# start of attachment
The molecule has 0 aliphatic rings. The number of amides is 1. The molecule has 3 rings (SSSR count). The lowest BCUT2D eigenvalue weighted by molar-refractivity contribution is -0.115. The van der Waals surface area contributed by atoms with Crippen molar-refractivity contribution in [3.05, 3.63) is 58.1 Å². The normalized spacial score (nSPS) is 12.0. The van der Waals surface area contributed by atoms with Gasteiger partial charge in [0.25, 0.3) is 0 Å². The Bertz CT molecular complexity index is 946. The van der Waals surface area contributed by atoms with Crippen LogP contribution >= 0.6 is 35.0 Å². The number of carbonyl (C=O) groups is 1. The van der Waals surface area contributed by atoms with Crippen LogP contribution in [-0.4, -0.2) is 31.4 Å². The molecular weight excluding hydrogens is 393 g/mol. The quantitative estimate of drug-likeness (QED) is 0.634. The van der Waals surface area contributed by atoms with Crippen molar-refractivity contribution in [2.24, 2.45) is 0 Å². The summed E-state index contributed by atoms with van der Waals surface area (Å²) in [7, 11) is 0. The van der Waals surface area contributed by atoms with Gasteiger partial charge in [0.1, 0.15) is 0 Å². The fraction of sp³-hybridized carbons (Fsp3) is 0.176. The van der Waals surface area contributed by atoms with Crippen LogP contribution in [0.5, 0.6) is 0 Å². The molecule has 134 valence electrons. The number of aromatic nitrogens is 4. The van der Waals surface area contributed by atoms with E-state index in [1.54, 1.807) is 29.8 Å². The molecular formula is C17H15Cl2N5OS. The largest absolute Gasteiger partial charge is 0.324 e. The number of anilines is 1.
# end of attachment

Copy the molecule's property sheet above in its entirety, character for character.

The molecule has 0 aliphatic rings. The number of amides is 1. The molecule has 3 rings (SSSR count). The lowest BCUT2D eigenvalue weighted by molar-refractivity contribution is -0.115. The van der Waals surface area contributed by atoms with Crippen molar-refractivity contribution in [3.05, 3.63) is 58.1 Å². The normalized spacial score (nSPS) is 12.0. The van der Waals surface area contributed by atoms with Gasteiger partial charge in [0.25, 0.3) is 0 Å². The Bertz CT molecular complexity index is 946. The van der Waals surface area contributed by atoms with Crippen LogP contribution >= 0.6 is 35.0 Å². The number of carbonyl (C=O) groups is 1. The van der Waals surface area contributed by atoms with Crippen LogP contribution in [-0.4, -0.2) is 31.4 Å². The molecular weight excluding hydrogens is 393 g/mol. The quantitative estimate of drug-likeness (QED) is 0.634. The van der Waals surface area contributed by atoms with Crippen molar-refractivity contribution in [2.24, 2.45) is 0 Å². The summed E-state index contributed by atoms with van der Waals surface area (Å²) in [7, 11) is 0. The van der Waals surface area contributed by atoms with Gasteiger partial charge in [0.1, 0.15) is 0 Å². The fraction of sp³-hybridized carbons (Fsp3) is 0.176. The van der Waals surface area contributed by atoms with Crippen LogP contribution in [0.5, 0.6) is 0 Å². The molecule has 134 valence electrons. The number of aromatic nitrogens is 4. The van der Waals surface area contributed by atoms with E-state index in [1.54, 1.807) is 29.8 Å². The molecular formula is C17H15Cl2N5OS. The largest absolute Gasteiger partial charge is 0.324 e. The number of anilines is 1.